In this photo illustration, the Silicon Valley Bank (SVB) logo is seen on a smartphone screen with the NYSE (New York Stock Exchange) logos in the background in Chania, Greece, March 13, 2023.
Nicholas Kakoulis | Nurphoto | Getty Images
Even my mother is pleased with the Silicon Valley bank bailout plan.
In a phone call last night, she expressed her admiration for the FDIC’s decision to make the bank whole deposit holders. Not just for what it will do for Silicon Valley savers, but for what it will do for bank savings account holders across the country.
“The banks will have to give all of us depositors more interest, and it’s about time,” she told me.
Wall Street strategists seem to agree with her.
“Another aspect of the current situation, which is not yet quantifiable, is that it is likely to intensify competition for retail deposits,” Oppenheimer’s Chris Katowski said in a note to clients on Monday morning.
Other strategists noted the impact of paying higher interest on deposits on net interest income and margins.
One thing is certain: the bank of mom will have to work hard to earn its deposits. She keeps only the minimum amount in her savings account to pay bills. She invested the rest in bank CDs. My mother, a Bond maven.
She gushed about her new love for bond investing and her connection to the Silicon Valley bank crash.
She had called me a couple of weeks before to say that she was going to take out an annual bank CD and was surprised that her local bank was offering her a return of over 4%.
“I couldn’t believe it, that after all these years of nothing, I was finally offered something,” she said.
She considered putting even more money into bank CDs and even asked about investing in short-term Treasuries, which is what the whole country is doing: withdrawing money from their bank accounts and investing in government fixed-income bonds in the near future. curve.
She is friendly with the tellers at several different banks in her town. They all told her they would call her in the next week or so to let her know what crops they were offering.
Anyway, as I pointed out, the difference between yields is likely to be small. She’s going to choose the highest return, even if it’s only 10 basis points.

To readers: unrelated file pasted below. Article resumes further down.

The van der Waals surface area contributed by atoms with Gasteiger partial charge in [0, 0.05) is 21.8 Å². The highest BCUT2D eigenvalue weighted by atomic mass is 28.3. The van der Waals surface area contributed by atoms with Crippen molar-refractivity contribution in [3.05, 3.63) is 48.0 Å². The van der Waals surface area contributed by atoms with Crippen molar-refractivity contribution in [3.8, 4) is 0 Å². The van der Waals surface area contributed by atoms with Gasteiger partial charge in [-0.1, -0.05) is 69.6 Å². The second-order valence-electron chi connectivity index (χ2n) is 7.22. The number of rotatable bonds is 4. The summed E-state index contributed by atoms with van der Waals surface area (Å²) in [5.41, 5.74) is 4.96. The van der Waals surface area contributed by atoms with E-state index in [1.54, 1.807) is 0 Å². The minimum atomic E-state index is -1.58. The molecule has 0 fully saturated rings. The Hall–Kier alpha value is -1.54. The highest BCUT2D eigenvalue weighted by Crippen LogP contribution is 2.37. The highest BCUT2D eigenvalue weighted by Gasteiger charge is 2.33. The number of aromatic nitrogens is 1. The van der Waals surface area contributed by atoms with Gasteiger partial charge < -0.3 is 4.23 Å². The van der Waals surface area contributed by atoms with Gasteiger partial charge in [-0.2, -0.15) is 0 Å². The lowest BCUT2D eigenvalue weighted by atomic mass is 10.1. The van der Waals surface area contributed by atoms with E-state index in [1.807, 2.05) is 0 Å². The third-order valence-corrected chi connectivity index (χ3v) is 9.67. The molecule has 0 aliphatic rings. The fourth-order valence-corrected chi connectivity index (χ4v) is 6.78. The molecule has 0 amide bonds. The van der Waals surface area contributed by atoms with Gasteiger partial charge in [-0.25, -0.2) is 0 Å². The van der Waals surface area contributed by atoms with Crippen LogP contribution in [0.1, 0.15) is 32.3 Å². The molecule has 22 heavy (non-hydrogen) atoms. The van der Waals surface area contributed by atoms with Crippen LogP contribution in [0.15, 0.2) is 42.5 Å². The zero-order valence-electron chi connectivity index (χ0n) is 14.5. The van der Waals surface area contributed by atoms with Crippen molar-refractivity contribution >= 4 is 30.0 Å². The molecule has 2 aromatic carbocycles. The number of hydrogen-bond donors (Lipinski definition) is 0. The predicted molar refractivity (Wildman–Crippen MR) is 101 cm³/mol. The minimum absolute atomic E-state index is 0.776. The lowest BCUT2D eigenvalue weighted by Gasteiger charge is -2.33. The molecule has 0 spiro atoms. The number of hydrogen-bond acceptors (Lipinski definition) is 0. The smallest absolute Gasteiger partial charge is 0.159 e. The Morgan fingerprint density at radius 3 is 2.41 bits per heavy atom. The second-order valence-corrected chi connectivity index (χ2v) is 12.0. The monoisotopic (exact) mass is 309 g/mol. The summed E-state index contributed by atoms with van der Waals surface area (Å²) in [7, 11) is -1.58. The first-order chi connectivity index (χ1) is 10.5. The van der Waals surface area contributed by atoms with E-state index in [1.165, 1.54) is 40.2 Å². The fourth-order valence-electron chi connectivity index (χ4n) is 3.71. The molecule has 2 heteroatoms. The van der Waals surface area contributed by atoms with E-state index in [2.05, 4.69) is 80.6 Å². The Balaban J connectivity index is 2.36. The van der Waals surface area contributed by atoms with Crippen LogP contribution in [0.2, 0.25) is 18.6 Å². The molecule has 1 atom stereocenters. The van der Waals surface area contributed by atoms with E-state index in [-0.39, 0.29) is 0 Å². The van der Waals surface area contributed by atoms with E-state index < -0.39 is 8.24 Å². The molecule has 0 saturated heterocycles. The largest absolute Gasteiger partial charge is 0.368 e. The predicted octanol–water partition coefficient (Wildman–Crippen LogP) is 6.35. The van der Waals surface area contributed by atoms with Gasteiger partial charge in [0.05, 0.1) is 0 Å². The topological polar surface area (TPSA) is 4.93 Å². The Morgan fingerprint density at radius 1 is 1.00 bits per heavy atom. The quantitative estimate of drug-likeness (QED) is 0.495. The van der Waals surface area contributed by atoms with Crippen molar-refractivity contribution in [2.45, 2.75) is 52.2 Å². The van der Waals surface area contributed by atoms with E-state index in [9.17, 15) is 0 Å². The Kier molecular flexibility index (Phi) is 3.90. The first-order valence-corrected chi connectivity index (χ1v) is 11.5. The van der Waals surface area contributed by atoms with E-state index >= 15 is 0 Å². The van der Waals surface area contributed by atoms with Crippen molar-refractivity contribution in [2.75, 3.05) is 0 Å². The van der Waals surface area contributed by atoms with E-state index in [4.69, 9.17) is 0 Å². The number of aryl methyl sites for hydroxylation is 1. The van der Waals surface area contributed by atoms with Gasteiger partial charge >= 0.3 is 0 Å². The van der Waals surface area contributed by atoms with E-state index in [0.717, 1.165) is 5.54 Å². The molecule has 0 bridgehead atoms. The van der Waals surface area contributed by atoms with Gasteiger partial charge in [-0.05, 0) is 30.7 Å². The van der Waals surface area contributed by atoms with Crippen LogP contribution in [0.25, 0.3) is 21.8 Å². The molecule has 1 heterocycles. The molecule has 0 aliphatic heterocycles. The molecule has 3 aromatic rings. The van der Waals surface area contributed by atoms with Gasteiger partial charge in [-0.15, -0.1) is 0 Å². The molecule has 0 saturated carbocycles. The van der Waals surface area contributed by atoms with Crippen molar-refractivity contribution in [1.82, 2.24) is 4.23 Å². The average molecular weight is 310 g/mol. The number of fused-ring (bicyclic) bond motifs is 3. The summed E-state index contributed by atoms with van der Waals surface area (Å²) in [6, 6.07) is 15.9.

“I don’t care if there isn’t a big difference, I just feel like my money matters more now,” she said.
My mother became a bond buyer. And she loves it. She texted me again this weekend.
“I watch TV all day to see what’s going on with the banks in California,” she said Saturday. In the phone call, she rightly pointed out that in addition to the problem of deposit flight, much of the collateral damage to other banks came from people like her taking money out of their bank accounts to buy Treasuries that were going to cut yields. in banks like hers.
Banks take a hit
When I told her that bank stocks had fallen 15% last week in part because of worries about higher rates for savers like her, she disagreed.
“Robert, the banks have not been kind to us over the years when I’ve been getting 0.4% on my savings accounts for the last 10 years,” she said. “Now I’m clapping and I don’t feel sorry for them.”
Over the weekend, traders traded notes on the massive moves made by Silicon Valley Bank during Thursday and Friday trading.
The good news is that prices have gone into freefall, but the plumbing hasn’t broken.
Equilibrium S&P Banking The ETF fell 15% last week to close at its lowest level in more than two years for the fund, which included holdings in Silicon Valley Bank.
Volumes in the fund were among the highest ever recorded in KBE’s 18-year history, outside of the 2008-2009 financial crisis. Leveraged bets like the Direxion Daily Regional Banks Bull 3X Shares also reached near-historic volumes.
Trading through ETFs has not prevented prices from falling, but it has provided an orderly and efficient method for traders to bet for and against banks.
Long moves in short-term bond funds
There were other ripple effects.
Short-term Treasury ETFs such as the Vanguard Short-Term Treasury ETF, which tracks maturities of 1-3 years, and the iShares Short Treasury Bond, which tracks maturities of 1-12 months, have been heavily traded.
These ETFs have attracted huge interest from investors concerned about rising rates.
With financials accounting for 12% of the S&P 500, the decline in banking stocks was a major drag on the S&P 500 last week.
The S&P 500 closed at 3,861, its lowest level since mid-January. Last week, the Dow Jones Industrial Average turned negative for the year, down 3.7% in 2023.
S&P 500 on verge of joining Dow; it increased by only 0.6% over the year. The Nasdaq, which rose 6.4%, is entirely dependent on January’s tech rally.
As BTIG’s Jonathan Krinsky pointed out, 3.925-3950 is the most traded area in the past few years. For now, it looks like the S&P will be back in a much more comfortable range.